Long-Term Capital Gains Tax

As we discussed, it’s more common for those looking to save money on capital gains tax to possess their assets for longer than a year. If you’ve owned property and sold it after a year or longer, then you fall into the long-term capital gains tax rate category. Remember, the long-term capital gains tax rates are 0%, 15%, or 20%, depending on your income and filing status. In the next section, we’ve broken down the tax rate by income bracket. These rates will be much lower than being taxed under the regular income tax rate for short-term capital gains, so most people opt for long-term capital gains tax rates.

Capital Gains Tax Rates 2022

If you are filing your taxes as a single person, your capital gains tax rates in 2022 are as follows:

  • If your income was between $0 and $41,675: 0%

  • If your income was between $41,676 and $449,750: 15%

  • If your income was $459,750 or more: 20%

If you are filing your taxes as married, filing jointly, your capital gains tax rates are as follows:

  • If your income was between $0 and $83,350: 0%

  • If your income was between $83,351 and $517,200: 15%

  • If your income was $517,200 or more: 20%

If you are filing your taxes as the head of household, your capital gains tax rates are as follows:

  • If your income was between $0 and $55,800: 0%

  • If your income was between $55,801 and $488,500: 15%

  • If your income was $488,500 or more: 20%

Last but not least, if you are filing your taxes as married, but filing separately, then your capital gains tax rates are as follows:

  • If your income was between $0 and $41,675: 0%

  • If your income was between $41,676 and $258,600: 15%

  • If your income was $258,600 or more: 20%

Capital Gains Tax Rate 2021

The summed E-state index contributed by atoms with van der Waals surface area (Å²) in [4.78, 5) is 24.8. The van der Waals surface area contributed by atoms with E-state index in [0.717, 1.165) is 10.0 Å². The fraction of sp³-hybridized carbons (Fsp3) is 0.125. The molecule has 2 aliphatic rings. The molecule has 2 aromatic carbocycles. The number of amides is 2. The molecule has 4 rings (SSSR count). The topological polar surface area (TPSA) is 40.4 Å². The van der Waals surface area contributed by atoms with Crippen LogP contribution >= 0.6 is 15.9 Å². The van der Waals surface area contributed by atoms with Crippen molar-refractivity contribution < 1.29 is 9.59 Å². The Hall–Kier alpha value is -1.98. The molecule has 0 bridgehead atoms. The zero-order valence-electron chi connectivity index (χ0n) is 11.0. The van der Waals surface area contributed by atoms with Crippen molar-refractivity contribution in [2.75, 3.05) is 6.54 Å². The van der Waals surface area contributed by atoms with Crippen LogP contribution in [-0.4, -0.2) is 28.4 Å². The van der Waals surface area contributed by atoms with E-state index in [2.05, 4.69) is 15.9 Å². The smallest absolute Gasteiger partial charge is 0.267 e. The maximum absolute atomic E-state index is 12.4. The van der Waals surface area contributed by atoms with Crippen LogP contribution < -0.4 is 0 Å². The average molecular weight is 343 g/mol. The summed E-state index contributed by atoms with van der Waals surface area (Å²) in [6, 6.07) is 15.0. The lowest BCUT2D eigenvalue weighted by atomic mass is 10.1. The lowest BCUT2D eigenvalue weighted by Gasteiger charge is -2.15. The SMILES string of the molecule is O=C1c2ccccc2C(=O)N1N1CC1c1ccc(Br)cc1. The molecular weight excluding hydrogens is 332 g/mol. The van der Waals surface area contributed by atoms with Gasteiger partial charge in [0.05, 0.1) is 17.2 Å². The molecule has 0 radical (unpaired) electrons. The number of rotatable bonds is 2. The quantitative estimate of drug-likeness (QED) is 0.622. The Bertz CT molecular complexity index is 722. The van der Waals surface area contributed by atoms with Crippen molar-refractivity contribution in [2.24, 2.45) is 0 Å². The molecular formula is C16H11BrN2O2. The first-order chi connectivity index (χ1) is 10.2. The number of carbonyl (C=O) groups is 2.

If you are filing your taxes as a single person, your capital gains tax rates in 2021 are as follows:

  • If your income was between $0 and $40,000: 0%

  • If your income was between $40,000 and $445,850: 15%

  • If your income was $445,850 or more: 20%

If you are filing your taxes as married, filing jointly, your capital gains tax rates are as follows:

  • If your income was between $0 and $80,800: 0%

  • If your income was between $80,801 and $501,600: 15%

  • If your income was $501,600 or more: 20%

If you are filing your taxes as the head of household, your capital gains tax rates are as follows:

  • If your income was between $0 and $54,100: 0%

  • If your income was between $54,100 and $473,750: 15%

  • If your income was $473,750 or more: 20%

Last but not least, if you are filing your taxes as married, but filing separately, then your capital gains tax rates are as follows:

  • If your income was between $0 and $40,400: 0%

  • If your income was between $40,400 and $250,800: 15%

  • If your income was $250,801 or more: 20%

Capital Gains Tax On Real Estate Example

While we’ve explored what the capital gains tax rates of 2021 look like, let’s further explore how these figures would be applied for an asset that would be classified as a capital gain. There’s nothing better than an example to help pull all of these concepts together.

Let’s say that you are an individual who is filing single this year. Your annual salary is $65,000, which puts you at a tax rate of 22%. You just sold your first home for $15,000 more than the original purchase price. (You got a promotion and are moving to your company’s headquarters in a different city.)

If you owned the home for less than one year, then you’d be subject to short-term capital gains tax. If you recall, the short-term capital gains tax rate is the same as your income tax rate. At 22%, your capital gains tax on this real estate sale would be $3,300. ($15,000 x 22% = $3,300.)

If you owned the home for one year or longer, then you’d be liable for the long-term capital gains tax rate. Your income and filing status make your capital gains tax rate on real estate 15%. Therefore, you would owe $2,250.

2021 capital gains tax rate

How To Avoid Capital Gains Tax On Real Estate